Angus, I think, continues to struggle with his off-season routine, or lack thereof. The combination of repeated, unsolicited, bad haircuts, bombardment with daily sessions of depressing bagpipe music (“Unjust Incarceration,” “Ronald MacDonald of Morar’s Lament,” “Too Long In This Condition”), unpredictable feeding times, boating, numerous nomadic sprinklers throughout our property (lifelong hose-hater), and – now – a robin family with extremely protective parents has left Angus off-kilter.
Earlier this week, four robin chicks fledged from their nest cradled in our DirectTV dish above the garage door, too early in my opinion. The fledglings displayed their weak aviation skills every time we walked outside, launching in serpentine flight patterns like a drunken balloons buffeted by the breeze. We could see their apparent destinations, our cringing increasing as their accuracy decreased such that they would miss their targets by wide margins. Striving to land on the shop roof, a baby robin collided with the wall two feet below the target and crashed straight to the ground 15 feet below. How many times can a baby bird’s little legs or organs handle that kind of impact? But it gets worse…
Yesterday I was out watering. Angus followed me as he likes to do. Heading back to the house I heard a sudden commotion of bird shrieks and turned to see two adult robins dive-bombing Angus, who was trying to juke his way between the sorties while carrying a screaming fledgling toward me in his mouth.
My response taught me something about my priorities. Despite how much I love bird hunting and marveling at Angus’s expertise as a bird dog, my instinctive shout at Angus to drop the baby bird trumped everything else. I didn’t want that baby bird’s blood on my hands. Hunting is blood sport. For me, yardwork ain’t hunting, and shouldn’t involve blood, mine or anything else’s. But how could I blame Angus for not knowing the difference? I suppose I could squabble over species differentiation, and how he should have known better than to go after a robin. But really you can’t expect him to know the difference, especially since baby robins aren’t much smaller than a quail.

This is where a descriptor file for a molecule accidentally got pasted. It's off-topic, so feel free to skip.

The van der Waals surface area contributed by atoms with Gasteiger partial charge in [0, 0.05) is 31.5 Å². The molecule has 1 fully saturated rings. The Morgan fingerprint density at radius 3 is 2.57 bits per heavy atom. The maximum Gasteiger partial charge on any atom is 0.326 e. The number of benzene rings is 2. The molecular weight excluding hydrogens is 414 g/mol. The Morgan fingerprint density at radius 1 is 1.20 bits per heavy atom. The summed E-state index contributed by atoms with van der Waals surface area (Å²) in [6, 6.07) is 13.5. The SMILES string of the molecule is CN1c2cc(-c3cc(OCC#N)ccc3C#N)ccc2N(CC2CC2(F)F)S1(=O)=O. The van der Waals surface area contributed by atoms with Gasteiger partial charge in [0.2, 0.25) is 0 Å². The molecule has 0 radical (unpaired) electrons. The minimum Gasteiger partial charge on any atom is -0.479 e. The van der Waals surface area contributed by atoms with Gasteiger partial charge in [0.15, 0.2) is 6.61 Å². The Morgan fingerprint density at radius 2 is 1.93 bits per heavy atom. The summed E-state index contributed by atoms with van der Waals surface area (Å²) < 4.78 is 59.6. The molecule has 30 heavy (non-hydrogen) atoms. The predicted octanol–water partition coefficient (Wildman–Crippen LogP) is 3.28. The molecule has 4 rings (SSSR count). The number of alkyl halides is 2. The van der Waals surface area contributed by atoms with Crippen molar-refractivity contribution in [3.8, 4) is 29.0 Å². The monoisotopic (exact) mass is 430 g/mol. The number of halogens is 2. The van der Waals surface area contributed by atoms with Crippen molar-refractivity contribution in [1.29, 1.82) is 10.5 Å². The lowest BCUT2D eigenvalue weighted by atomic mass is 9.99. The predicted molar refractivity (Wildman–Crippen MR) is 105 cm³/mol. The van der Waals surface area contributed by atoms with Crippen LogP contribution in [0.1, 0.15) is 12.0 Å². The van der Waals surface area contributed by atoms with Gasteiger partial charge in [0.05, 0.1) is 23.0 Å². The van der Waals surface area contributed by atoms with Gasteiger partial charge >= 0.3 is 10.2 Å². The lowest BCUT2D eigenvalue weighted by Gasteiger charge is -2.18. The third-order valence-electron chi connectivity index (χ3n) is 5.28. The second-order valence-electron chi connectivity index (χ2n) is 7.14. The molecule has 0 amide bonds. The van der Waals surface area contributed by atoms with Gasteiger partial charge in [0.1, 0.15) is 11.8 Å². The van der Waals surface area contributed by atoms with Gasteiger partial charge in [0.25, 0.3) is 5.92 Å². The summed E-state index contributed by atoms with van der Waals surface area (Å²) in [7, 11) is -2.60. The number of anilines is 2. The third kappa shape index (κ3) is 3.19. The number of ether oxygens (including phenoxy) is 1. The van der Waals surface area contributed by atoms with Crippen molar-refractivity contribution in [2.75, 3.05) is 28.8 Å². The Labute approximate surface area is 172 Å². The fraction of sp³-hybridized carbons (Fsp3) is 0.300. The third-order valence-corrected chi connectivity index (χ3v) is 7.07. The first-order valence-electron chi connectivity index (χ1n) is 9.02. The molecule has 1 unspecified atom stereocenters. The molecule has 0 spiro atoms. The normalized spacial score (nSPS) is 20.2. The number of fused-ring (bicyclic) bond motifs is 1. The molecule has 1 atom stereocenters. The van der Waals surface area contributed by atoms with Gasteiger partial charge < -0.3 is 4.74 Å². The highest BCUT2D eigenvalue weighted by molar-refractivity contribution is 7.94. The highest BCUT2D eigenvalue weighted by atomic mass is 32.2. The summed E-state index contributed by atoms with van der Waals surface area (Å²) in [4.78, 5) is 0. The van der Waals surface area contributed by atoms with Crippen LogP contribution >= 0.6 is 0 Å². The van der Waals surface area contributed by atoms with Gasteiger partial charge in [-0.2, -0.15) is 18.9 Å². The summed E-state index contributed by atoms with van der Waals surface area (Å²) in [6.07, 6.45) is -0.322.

So I yelled at him, implying his instincts were wrong and to drop the bird, stat. He complied, and was rewarded by more aggressive robin attacks, even as we fled in another direction. I tried to distract him to dilute his confusion by getting him to play chase. Mama and papa robin interfered in this, keeping close eyes on us despite moving far away.
Things calmed and I went on about my watering in another part of the yard on the other side of the house. Angus hovered, looking through the tall grass nearby. While moving a sprinkler, I noticed the robin parents following Angus. The next thing I know he’s got another baby bird in his mouth. I yelled, “NOOOOO!” He dropped the bird and ran toward me but didn’t see the sprinkler head between us and got nailed by the stream of water, causing him to bolt away. He stopped and looked at me as if to ask, “What next? Will the sky fall?” The poor boy. September 21 can’t come fast enough.
6 Replies to “Off-season Trouble”
Good job, Bob…must be your upbringing. The mockingbirds must be nesting nearby, as I can tell where Ginger is outside by the scolding chatter. The other day, she comes racing inside through the open sliding door, & a mockingbird bangs into the glass! (Not too hard, as it turned & flew off). Good thing the door was not open wide, or we would have had a mockingbird in the house!
If the mockingbird had made it inside, you might have had the opportunity for a youtube video gone viral!
Hope Angus doesn’t start blinking chukars. Remember a bird is a bird to Angus.
Thanks, John. Good to remember that (although he ignores the sparrows and red-winged blackbirds in the yard).
That experience can be rough. My old shorthair who I grew into bird hunting with had the same habits. I got after him a few times one summer, as it disturbed my mother more than anything, and I never got a solid retrieve the following fall. As John said, a bird is a bird to them. Some dogs can weigh the difference in sport and home, others can’t. I hope Angus can (and I know he will cause I love him from afar through your blog) tell the difference. It’s just one of those lines that are made of sand, always moving.
I didn’t realize how soul-touching it could be to have a quasi-stranger tell me he loves my dog (albeit from afar). Thanks for sharing that, Larry, and your experience. We’ll see about Angus’ retrieves in three months.